She was in her mid-30s when she started to write, her 20s having been spent raising three children and working fulltime. She would write late at night and first produced a mystery novel, which, after it was accepted for publication, she bought back because she didn't think it was good enough.
Let me repeat that in case you didn't catch it the first time, either. She bought it back. From the publisher. Because she didn't think it was good enough.
I dug a little deeper into this anecdote, and might have even tried to interview Amy Bloom myself if I were not raising children and writing and, let's be honest, if this were a paying gig that justified the further reporting time.
Instead, I googled for an earlier interview that might mention this bought-back book. I found one in 2000, in the literary magazine identitytheory.com. The book she'd yanked back had been a mystery novel, titled Them There Eyes.
She had this to say about it: "It was my warm-up... It wasn't anything of which I had to be deeply ashamed. But it wasn't as good as I wanted it to be. Once I saw that, then I wanted it not in print."
This fascinates me.
So many writers talk about the proverbial novel in the drawer, but like many clichés, it's there for a reason. It seems everyone has a novel in the drawer.
When I first started writing fiction and heard writers talk about the one that got (put) away, I couldn't imagine it: all that creative energy, the characters trained to say just the right thing, the heartache and carpal tunnel syndrome, moldering somewhere in a computer file and chalked up to experience. Those years of late nights and middle of the nights and early mornings, all just training wheels for the big ride to come some other day.
Those are the phrases I hear to describe these first novels: Warm-up exercises. Limbering stretches. Training wheels.
Just the other day, I was talking to my husband about this from the slough of revisions of my own first novel, which my agent plans to sell soon. I was comparing it to the bike my daughter rides, pink and white with Dora the Explorer on the side. In a prolonged metaphor that amused only me, I told him I'd tinkered with this manuscript for so long that I'd pushed it to the starting line through the sheer force of my stubbornness. Whether or not it was the soundest vehicle, my Dora bike was now lining up for the Tour de France, its tall plastic flag flapping in the wind and little metal bell going brring-brring-brring all the way.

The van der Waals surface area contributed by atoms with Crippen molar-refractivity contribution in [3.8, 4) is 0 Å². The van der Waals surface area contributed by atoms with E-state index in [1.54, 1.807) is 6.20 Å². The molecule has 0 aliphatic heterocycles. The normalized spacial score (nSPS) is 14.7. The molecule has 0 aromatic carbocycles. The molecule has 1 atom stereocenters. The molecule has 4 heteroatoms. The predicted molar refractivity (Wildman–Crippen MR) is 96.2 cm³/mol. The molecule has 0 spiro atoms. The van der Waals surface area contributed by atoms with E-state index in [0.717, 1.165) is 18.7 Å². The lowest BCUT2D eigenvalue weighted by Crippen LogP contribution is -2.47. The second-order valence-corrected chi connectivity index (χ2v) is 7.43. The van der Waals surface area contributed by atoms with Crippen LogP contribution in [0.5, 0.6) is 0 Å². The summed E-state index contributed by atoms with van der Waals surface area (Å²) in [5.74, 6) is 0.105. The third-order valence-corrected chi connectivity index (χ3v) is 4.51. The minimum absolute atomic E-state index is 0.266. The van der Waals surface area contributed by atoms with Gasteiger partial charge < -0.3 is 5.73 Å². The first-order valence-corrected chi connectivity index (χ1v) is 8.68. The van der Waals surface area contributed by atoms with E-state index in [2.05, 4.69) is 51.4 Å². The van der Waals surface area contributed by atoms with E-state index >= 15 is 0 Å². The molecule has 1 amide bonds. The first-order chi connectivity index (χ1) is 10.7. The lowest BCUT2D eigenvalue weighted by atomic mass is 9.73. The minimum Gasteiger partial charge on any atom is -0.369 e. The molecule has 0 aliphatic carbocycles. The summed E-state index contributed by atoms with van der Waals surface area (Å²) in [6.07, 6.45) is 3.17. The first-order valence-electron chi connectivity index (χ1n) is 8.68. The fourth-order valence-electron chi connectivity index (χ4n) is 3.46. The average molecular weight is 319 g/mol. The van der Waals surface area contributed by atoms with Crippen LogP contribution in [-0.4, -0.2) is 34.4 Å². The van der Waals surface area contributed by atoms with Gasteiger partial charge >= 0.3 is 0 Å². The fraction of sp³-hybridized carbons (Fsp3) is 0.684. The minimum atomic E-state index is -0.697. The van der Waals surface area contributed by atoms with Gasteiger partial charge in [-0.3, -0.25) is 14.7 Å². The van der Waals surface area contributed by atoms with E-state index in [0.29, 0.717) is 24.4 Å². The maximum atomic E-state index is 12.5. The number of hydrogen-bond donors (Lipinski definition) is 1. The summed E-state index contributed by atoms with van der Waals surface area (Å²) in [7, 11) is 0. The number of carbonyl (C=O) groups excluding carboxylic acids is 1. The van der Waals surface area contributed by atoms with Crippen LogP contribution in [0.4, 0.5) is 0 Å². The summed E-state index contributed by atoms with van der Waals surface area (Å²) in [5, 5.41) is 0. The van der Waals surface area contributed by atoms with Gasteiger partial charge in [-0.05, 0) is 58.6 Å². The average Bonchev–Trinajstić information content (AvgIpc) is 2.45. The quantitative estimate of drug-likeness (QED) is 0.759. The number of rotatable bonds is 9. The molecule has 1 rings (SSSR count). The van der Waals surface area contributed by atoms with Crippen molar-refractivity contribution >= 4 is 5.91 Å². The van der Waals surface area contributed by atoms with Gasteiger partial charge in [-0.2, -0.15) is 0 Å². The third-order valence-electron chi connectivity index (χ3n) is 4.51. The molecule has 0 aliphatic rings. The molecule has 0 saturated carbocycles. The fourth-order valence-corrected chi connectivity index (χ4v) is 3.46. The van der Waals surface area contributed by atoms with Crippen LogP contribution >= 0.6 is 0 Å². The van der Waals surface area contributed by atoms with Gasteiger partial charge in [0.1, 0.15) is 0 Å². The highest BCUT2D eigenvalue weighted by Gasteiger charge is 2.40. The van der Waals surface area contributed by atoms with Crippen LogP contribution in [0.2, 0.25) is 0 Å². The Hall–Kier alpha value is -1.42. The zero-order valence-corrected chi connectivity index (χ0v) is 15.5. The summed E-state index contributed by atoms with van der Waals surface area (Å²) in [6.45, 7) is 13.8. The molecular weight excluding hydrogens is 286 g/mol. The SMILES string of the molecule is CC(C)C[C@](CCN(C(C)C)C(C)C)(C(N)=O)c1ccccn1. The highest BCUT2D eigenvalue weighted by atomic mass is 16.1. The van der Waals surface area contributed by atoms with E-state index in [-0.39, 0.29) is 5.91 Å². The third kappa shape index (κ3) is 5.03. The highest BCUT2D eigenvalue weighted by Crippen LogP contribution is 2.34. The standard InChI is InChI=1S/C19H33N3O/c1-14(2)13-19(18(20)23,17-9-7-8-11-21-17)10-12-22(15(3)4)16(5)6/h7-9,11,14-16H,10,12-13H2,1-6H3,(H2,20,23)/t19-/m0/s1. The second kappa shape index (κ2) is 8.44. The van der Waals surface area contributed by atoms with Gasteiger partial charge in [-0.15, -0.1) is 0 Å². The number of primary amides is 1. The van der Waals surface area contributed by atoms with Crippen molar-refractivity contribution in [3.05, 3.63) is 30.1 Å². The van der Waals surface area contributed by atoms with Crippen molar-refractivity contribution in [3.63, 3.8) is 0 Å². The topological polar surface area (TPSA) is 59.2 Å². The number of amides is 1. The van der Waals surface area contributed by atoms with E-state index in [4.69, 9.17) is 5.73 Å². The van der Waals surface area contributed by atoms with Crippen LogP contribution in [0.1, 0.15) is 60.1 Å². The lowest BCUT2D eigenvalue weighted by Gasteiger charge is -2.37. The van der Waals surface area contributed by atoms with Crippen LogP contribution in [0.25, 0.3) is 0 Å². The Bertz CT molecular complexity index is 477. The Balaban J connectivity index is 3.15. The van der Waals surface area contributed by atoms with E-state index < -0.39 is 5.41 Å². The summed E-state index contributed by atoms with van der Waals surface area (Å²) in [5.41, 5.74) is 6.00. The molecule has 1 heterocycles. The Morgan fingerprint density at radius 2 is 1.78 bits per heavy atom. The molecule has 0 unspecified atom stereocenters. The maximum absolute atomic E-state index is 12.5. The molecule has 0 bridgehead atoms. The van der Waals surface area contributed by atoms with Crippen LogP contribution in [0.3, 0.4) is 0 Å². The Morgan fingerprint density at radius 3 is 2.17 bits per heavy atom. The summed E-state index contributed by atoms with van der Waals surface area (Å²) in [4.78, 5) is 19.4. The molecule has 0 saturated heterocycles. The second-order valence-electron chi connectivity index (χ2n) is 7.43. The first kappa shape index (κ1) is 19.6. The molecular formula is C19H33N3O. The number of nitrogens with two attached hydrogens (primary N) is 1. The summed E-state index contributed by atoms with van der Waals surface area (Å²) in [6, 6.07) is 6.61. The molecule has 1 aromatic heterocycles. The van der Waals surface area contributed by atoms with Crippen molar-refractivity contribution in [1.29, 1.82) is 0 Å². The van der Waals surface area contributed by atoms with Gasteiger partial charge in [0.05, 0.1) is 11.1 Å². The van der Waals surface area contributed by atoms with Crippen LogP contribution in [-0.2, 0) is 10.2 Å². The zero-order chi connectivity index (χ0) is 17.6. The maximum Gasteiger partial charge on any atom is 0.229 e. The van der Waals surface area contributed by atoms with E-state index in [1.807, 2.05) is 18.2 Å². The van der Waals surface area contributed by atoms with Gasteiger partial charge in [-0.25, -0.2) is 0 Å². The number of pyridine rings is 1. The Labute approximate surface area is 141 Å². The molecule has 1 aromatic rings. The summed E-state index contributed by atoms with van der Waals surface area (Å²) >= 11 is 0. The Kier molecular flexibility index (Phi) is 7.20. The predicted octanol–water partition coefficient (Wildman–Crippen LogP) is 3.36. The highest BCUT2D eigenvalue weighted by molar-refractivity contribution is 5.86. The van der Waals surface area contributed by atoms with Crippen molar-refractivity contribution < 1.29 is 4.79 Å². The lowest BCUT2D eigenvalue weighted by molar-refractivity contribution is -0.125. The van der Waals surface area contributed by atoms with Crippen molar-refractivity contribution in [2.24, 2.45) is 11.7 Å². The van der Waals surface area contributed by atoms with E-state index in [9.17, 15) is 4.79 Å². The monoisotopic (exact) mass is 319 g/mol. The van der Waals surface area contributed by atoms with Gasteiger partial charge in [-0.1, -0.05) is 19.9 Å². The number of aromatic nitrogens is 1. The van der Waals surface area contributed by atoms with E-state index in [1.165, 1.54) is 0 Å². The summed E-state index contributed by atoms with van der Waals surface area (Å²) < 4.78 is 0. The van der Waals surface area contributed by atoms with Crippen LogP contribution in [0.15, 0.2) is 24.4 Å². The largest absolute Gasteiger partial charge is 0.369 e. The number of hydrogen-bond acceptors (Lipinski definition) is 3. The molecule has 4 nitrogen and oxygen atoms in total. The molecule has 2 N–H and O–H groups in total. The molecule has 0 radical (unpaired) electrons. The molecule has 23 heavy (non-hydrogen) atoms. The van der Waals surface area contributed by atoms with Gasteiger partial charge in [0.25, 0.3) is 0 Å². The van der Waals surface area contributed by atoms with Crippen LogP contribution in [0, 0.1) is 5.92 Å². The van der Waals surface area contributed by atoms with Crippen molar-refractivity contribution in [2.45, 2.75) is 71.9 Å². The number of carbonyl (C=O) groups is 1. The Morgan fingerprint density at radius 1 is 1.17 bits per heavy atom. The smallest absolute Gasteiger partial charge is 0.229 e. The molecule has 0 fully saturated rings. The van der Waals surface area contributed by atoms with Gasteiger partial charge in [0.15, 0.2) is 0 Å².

Is there something wrong with publishing your first novel? Should I have stood up after finishing it, cracked my knuckles a few times, then sat back down to a new blank document? All writers want to come out of the gate with their strongest work. So I suppose the real question is, how do you know when you're doing your best work, and since that's an ever-changing benchmark, can you embrace yourself as a work in progress? I once read about a well-known author, someone quite old and established, who said he never went back and read his old work because the desire to change it was too strong.
We are all so critical of ourselves, we writers. Though it seems to me the greater danger would be to keep pulling back, always measuring your work against some elusive voice you dream someday to express, which may not in fact be your own.
At times when I'm spinning my wheels, I wonder to what extent it's possible ever to be completely satisfied with your work. To hand it over with a confident Fini!, and maintain that certainty all the way to publication and beyond.
And I wonder too if Amy Bloom ever reads her old work and hears a little brring-brring-brring herself, and can love it anyway.
Nichole Bernier is a Contributing Editor (and former staffer) at Conde Nast Traveler magazine, and a member of the literary blog, Beyond the Margins (beyondthemargins.com). Her first novel is soon to be submitted to editors by her agent, and according to her kids, a bajillion people will buy it.